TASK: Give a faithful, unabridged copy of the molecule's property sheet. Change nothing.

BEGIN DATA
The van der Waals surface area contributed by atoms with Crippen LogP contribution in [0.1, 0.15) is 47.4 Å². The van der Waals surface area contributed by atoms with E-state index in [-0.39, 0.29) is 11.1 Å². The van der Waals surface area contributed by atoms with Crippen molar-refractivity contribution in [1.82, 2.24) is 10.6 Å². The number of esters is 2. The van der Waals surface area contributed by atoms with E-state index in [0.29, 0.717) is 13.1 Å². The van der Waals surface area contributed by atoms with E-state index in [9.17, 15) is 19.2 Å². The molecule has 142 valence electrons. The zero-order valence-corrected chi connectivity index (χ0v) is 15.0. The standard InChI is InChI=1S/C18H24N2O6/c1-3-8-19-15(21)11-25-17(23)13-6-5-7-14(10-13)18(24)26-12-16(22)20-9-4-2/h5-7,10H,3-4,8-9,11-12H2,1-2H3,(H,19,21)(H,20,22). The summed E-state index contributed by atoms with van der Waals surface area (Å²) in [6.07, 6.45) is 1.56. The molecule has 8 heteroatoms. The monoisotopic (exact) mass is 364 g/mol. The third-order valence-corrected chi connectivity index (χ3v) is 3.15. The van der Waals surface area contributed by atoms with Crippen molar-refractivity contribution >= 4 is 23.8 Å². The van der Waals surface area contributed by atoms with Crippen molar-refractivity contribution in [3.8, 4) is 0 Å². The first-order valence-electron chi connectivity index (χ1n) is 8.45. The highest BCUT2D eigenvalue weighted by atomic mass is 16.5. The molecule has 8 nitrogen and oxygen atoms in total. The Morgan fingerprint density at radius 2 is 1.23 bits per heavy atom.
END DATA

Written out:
The van der Waals surface area contributed by atoms with Crippen LogP contribution in [0.1, 0.15) is 47.4 Å². The van der Waals surface area contributed by atoms with E-state index in [-0.39, 0.29) is 11.1 Å². The van der Waals surface area contributed by atoms with Crippen molar-refractivity contribution in [1.82, 2.24) is 10.6 Å². The number of esters is 2. The van der Waals surface area contributed by atoms with E-state index in [0.29, 0.717) is 13.1 Å². The van der Waals surface area contributed by atoms with E-state index in [9.17, 15) is 19.2 Å². The molecule has 142 valence electrons. The zero-order valence-corrected chi connectivity index (χ0v) is 15.0. The standard InChI is InChI=1S/C18H24N2O6/c1-3-8-19-15(21)11-25-17(23)13-6-5-7-14(10-13)18(24)26-12-16(22)20-9-4-2/h5-7,10H,3-4,8-9,11-12H2,1-2H3,(H,19,21)(H,20,22). The summed E-state index contributed by atoms with van der Waals surface area (Å²) in [6.07, 6.45) is 1.56. The molecule has 8 heteroatoms. The monoisotopic (exact) mass is 364 g/mol. The third-order valence-corrected chi connectivity index (χ3v) is 3.15. The van der Waals surface area contributed by atoms with Crippen molar-refractivity contribution >= 4 is 23.8 Å². The van der Waals surface area contributed by atoms with Crippen molar-refractivity contribution in [3.8, 4) is 0 Å². The first-order valence-electron chi connectivity index (χ1n) is 8.45. The highest BCUT2D eigenvalue weighted by atomic mass is 16.5. The molecule has 8 nitrogen and oxygen atoms in total. The Morgan fingerprint density at radius 2 is 1.23 bits per heavy atom.